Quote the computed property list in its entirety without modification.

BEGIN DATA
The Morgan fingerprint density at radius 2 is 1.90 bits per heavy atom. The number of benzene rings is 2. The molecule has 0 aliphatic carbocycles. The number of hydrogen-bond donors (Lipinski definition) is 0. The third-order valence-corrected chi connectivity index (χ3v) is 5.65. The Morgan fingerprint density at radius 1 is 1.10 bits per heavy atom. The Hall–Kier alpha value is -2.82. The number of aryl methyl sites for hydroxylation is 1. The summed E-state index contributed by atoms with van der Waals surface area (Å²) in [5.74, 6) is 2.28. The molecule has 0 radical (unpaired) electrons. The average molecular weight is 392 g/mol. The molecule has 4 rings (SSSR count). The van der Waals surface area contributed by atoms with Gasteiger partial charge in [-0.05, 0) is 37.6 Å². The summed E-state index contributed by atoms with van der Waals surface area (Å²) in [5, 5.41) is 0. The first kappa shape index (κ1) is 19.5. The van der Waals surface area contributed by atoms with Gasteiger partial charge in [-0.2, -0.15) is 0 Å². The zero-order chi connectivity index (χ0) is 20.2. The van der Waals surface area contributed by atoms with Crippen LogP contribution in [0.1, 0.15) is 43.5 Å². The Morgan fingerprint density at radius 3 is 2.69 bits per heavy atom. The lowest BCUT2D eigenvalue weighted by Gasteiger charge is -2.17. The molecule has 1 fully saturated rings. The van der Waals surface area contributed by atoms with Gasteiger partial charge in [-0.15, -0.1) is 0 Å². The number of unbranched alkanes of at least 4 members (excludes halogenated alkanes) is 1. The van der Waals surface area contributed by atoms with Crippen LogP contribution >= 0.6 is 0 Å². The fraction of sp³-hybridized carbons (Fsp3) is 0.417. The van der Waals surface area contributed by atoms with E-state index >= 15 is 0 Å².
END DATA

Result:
The Morgan fingerprint density at radius 2 is 1.90 bits per heavy atom. The number of benzene rings is 2. The molecule has 0 aliphatic carbocycles. The number of hydrogen-bond donors (Lipinski definition) is 0. The third-order valence-corrected chi connectivity index (χ3v) is 5.65. The Morgan fingerprint density at radius 1 is 1.10 bits per heavy atom. The Hall–Kier alpha value is -2.82. The number of aryl methyl sites for hydroxylation is 1. The summed E-state index contributed by atoms with van der Waals surface area (Å²) in [5.74, 6) is 2.28. The molecule has 0 radical (unpaired) electrons. The average molecular weight is 392 g/mol. The molecule has 4 rings (SSSR count). The van der Waals surface area contributed by atoms with Gasteiger partial charge in [-0.05, 0) is 37.6 Å². The summed E-state index contributed by atoms with van der Waals surface area (Å²) in [5, 5.41) is 0. The first kappa shape index (κ1) is 19.5. The van der Waals surface area contributed by atoms with Gasteiger partial charge in [-0.2, -0.15) is 0 Å². The zero-order chi connectivity index (χ0) is 20.2. The van der Waals surface area contributed by atoms with Crippen LogP contribution in [0.1, 0.15) is 43.5 Å². The Morgan fingerprint density at radius 3 is 2.69 bits per heavy atom. The lowest BCUT2D eigenvalue weighted by Gasteiger charge is -2.17. The molecule has 1 fully saturated rings. The van der Waals surface area contributed by atoms with Gasteiger partial charge in [-0.15, -0.1) is 0 Å². The number of unbranched alkanes of at least 4 members (excludes halogenated alkanes) is 1. The van der Waals surface area contributed by atoms with Crippen LogP contribution >= 0.6 is 0 Å². The fraction of sp³-hybridized carbons (Fsp3) is 0.417. The van der Waals surface area contributed by atoms with E-state index >= 15 is 0 Å².